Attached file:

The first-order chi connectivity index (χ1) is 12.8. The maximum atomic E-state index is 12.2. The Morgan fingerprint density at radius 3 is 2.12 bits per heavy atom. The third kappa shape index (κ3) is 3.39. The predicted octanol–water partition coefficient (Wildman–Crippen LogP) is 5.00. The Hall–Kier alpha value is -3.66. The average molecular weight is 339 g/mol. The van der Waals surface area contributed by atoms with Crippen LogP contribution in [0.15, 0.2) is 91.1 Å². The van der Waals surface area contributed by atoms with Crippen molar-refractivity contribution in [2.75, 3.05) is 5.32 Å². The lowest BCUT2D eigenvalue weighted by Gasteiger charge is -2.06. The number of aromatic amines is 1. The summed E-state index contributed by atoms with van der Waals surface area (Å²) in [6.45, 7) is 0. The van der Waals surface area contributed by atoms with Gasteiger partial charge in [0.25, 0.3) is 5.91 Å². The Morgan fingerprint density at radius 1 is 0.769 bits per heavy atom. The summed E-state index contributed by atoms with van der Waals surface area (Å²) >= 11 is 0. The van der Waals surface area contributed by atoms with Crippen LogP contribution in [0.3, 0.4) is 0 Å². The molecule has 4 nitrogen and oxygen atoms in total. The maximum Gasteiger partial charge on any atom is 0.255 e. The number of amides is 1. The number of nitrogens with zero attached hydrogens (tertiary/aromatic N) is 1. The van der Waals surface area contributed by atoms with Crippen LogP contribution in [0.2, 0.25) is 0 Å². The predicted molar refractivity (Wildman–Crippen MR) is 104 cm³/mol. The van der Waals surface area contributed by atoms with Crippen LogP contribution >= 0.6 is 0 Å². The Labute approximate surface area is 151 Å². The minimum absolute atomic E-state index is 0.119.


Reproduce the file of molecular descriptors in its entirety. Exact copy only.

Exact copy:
The first-order chi connectivity index (χ1) is 12.8. The maximum atomic E-state index is 12.2. The Morgan fingerprint density at radius 3 is 2.12 bits per heavy atom. The third kappa shape index (κ3) is 3.39. The predicted octanol–water partition coefficient (Wildman–Crippen LogP) is 5.00. The Hall–Kier alpha value is -3.66. The average molecular weight is 339 g/mol. The van der Waals surface area contributed by atoms with Crippen LogP contribution in [0.15, 0.2) is 91.1 Å². The van der Waals surface area contributed by atoms with Crippen molar-refractivity contribution in [2.75, 3.05) is 5.32 Å². The lowest BCUT2D eigenvalue weighted by Gasteiger charge is -2.06. The number of aromatic amines is 1. The summed E-state index contributed by atoms with van der Waals surface area (Å²) in [6.45, 7) is 0. The van der Waals surface area contributed by atoms with Gasteiger partial charge in [0.25, 0.3) is 5.91 Å². The Morgan fingerprint density at radius 1 is 0.769 bits per heavy atom. The summed E-state index contributed by atoms with van der Waals surface area (Å²) >= 11 is 0. The van der Waals surface area contributed by atoms with Crippen LogP contribution in [0.3, 0.4) is 0 Å². The molecule has 4 nitrogen and oxygen atoms in total. The maximum Gasteiger partial charge on any atom is 0.255 e. The number of amides is 1. The number of nitrogens with zero attached hydrogens (tertiary/aromatic N) is 1. The van der Waals surface area contributed by atoms with Crippen LogP contribution in [0.2, 0.25) is 0 Å². The predicted molar refractivity (Wildman–Crippen MR) is 104 cm³/mol. The van der Waals surface area contributed by atoms with Crippen LogP contribution >= 0.6 is 0 Å². The Labute approximate surface area is 151 Å². The minimum absolute atomic E-state index is 0.119.